CBS at the TCAs: Everything is awesome, so what is there to talk about?
In a show of strength that made ABC president Paul Lee’s “Work It is Shakespeare, basically” peacocking look sort of, I don’t know, desperate, CBS president Nina Tassler pulled the ultimate power move at today’s TCA panel by nearly canceling her network’s session entirely. After all, what does CBS need from critics? It didn’t get to be on top by courting their favor—quite the opposite, really—and it answers to the heartland, who demands only the reliable drone of tidy, repetitive crime procedurals and dick jokes to soothe them after a hard day at the Jesus-truck factory. But because enough critics whined that they wouldn’t get to write sarcastic summaries like this one if she balked, Tassler relented and scheduled the CBS panel for the early-morning hours, deviously picking a time slot when she knew most TCA attendees would still be fighting hangovers and thus be too groggy to get any good digs in about ¡Rob!.
Not that she actually came out and said any of that, as our own Todd VanDerWerff—who arrived dressed in his homemade 2 Broke Girls waitress costume, not that he’d ever admit it—reports that Tassler played it humble throughout. This included referring to all of the network’s huge hits like they were plucky little underdogs, saying that she was “intimidated” by the critics, and starting her presentation by insisting that, really, she’s a very nice person. Whereupon, every attendee immediately vowed to stop making fun of her network because come on, she seems cool.
Again, not that their approval even matters: Other than mentioning that she’s glad that at least The Good Wife gets good reviews (in addition to being really, really popular with rich people), Tassler has zero concern that critics generally don’t care for CBS shows, because she’s “very proud” of all of them. And despite the barbs, they’ve all run for years and will continue to do so, as even their reruns best the new stuff on other networks. It’s not broke so they’re not going to fix it, in other words, as CBS is content to let shows like NCIS run until Mark Harmon dies, or technology advances to where they can clone Mark Harmon.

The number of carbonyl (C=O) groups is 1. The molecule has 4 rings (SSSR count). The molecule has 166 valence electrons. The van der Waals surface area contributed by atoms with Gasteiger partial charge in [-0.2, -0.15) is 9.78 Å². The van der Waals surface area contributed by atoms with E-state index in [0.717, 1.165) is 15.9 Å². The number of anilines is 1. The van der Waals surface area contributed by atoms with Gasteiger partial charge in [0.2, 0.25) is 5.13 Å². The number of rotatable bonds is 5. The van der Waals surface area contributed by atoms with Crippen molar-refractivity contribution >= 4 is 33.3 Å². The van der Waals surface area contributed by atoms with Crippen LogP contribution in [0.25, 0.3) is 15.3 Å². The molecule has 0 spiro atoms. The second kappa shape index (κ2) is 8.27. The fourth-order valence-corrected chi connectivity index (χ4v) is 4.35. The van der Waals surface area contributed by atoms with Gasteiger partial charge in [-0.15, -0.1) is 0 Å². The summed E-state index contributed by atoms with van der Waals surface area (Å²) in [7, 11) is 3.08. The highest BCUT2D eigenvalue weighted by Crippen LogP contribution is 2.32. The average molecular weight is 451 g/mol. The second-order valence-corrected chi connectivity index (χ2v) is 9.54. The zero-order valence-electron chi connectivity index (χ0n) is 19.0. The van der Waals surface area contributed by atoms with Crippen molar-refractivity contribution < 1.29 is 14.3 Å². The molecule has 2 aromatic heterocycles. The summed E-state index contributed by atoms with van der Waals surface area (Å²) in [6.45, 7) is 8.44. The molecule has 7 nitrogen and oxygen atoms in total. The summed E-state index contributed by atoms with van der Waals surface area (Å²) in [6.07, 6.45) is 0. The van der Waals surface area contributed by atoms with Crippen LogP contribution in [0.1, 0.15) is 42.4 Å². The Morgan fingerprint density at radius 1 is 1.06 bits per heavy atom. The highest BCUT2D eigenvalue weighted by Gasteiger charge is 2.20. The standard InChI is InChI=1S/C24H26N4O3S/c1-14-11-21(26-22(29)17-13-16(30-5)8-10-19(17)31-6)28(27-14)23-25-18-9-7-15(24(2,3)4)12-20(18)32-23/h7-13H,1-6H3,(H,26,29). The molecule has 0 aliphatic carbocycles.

So without any problems to address or any new shows to announce (Who needs ‘em?), Tassler mostly just talked about what CBS gets right and why it is awesome. “Strong storytelling. Problem-solving. Mysteries,” Tassler rattled off as she enumerated all the things that they look for in shows and that old people like. “That being said, audiences need to engage with characters,” Tassler added, allowing that her procedurals’ indistinguishable detective ciphers all need to have some sort of personality and/or history of a drinking problem or something, just so they seem recognizably human. This, in addition to a “core morality” that distinguishes them from the goat-slaughtering pagans having sex with intestines on, say, Fox.
As for the broad comedies that sometimes push that “core morality” with a bunch of easy sex jokes and, in the case of 2 Broke Girls, racist caricatures, Tassler admitted that in the latter case, at least, they kind of agree, noting that they’ve asked creator Michael Patrick King to maybe develop—or "dimensionalize"—them beyond hacky stereotypes. Still, “They’re an equal opportunity offender; everybody gets their digs,” Tassler said, pointing out the obvious equivalency between mocking Korean immigrants and Brooklyn hipsters, because we’re all just colors in the rainbow. Besides, their comedies are “laugh-out-loud funny,” with Tassler going so far as to describe people actually “belly-laughing”—the most American laughter there is, as opposed to the smarmy, repressed hums that issue forth from the lips of critics while they watch their precious Community.
On the drama side, they’re pleased with the additions of A Gifted Man (which is performing adequately enough not to cancel, though they haven’t made any official decisions yet) and especially the top-rated Person Of Interest, which Tassler repeatedly compared to the likes of Batman by referring to Taraji P. Henson’s character as “sort of the Commissioner Gordon” and noting that “Jonah Nolan has a great deal of talent within the graphic novel space,” whatever that means. It certainly sounds like something! They’re also looking forward to Richard Price’s midseason cop drama The 2-2, which has been renamed NYC 22 since everyone started calling it The Tutu, and also as a nod to it being the 22nd show about New York City cops to air during the week.
Wrapping things up by musing about the future, Tassler mentioned that they’re still trying to find the “right companion” for “monster hit” The Big Bang Theory, which is so amazing that everything that follows it withers in comparison. To that end, she also promised that they’ve got some “really unique, clever ideas” for the fall—“all of which will be tossed aside in favor of crime dramas,” Todd writes in his notes, being a cynical jerk here even though Tassler already said she’s a really nice person. Fortunately for Tassler, running CBS means she doesn’t have to listen to the likes of Todd.